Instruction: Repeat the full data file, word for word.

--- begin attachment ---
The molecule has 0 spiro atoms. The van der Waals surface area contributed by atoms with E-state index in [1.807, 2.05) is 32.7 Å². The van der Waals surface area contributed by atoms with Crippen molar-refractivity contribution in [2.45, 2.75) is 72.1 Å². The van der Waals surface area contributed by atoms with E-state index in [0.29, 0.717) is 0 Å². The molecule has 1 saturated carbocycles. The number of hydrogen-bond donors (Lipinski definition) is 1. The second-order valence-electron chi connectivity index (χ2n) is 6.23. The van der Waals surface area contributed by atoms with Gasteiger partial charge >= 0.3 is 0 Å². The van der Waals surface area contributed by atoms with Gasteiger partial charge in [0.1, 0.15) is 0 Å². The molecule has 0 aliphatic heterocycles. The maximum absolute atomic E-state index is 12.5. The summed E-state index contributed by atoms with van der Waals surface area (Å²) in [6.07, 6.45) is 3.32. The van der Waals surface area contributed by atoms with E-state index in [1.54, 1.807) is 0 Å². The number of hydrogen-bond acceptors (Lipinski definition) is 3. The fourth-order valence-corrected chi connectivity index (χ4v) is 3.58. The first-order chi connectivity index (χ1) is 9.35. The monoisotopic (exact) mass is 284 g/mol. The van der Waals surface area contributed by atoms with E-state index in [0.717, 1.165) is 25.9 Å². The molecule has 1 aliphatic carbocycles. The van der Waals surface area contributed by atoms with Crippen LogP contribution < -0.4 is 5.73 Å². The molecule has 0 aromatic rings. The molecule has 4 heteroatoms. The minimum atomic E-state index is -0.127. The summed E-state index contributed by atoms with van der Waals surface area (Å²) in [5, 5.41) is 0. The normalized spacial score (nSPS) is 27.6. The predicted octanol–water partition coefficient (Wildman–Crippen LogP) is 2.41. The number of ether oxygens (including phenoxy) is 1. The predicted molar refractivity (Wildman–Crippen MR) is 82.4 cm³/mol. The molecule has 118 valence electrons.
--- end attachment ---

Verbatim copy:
The molecule has 0 spiro atoms. The van der Waals surface area contributed by atoms with E-state index in [1.807, 2.05) is 32.7 Å². The van der Waals surface area contributed by atoms with Crippen molar-refractivity contribution in [2.45, 2.75) is 72.1 Å². The van der Waals surface area contributed by atoms with E-state index in [0.29, 0.717) is 0 Å². The molecule has 1 saturated carbocycles. The number of hydrogen-bond donors (Lipinski definition) is 1. The second-order valence-electron chi connectivity index (χ2n) is 6.23. The van der Waals surface area contributed by atoms with Gasteiger partial charge >= 0.3 is 0 Å². The van der Waals surface area contributed by atoms with Gasteiger partial charge in [0.1, 0.15) is 0 Å². The molecule has 0 aliphatic heterocycles. The maximum absolute atomic E-state index is 12.5. The summed E-state index contributed by atoms with van der Waals surface area (Å²) in [6.07, 6.45) is 3.32. The van der Waals surface area contributed by atoms with E-state index in [1.54, 1.807) is 0 Å². The number of hydrogen-bond acceptors (Lipinski definition) is 3. The fourth-order valence-corrected chi connectivity index (χ4v) is 3.58. The first-order chi connectivity index (χ1) is 9.35. The monoisotopic (exact) mass is 284 g/mol. The van der Waals surface area contributed by atoms with E-state index in [0.717, 1.165) is 25.9 Å². The molecule has 1 aliphatic carbocycles. The van der Waals surface area contributed by atoms with Crippen LogP contribution < -0.4 is 5.73 Å². The molecule has 0 aromatic rings. The molecule has 4 heteroatoms. The minimum atomic E-state index is -0.127. The summed E-state index contributed by atoms with van der Waals surface area (Å²) in [5, 5.41) is 0. The normalized spacial score (nSPS) is 27.6. The predicted octanol–water partition coefficient (Wildman–Crippen LogP) is 2.41. The number of ether oxygens (including phenoxy) is 1. The predicted molar refractivity (Wildman–Crippen MR) is 82.4 cm³/mol. The molecule has 118 valence electrons.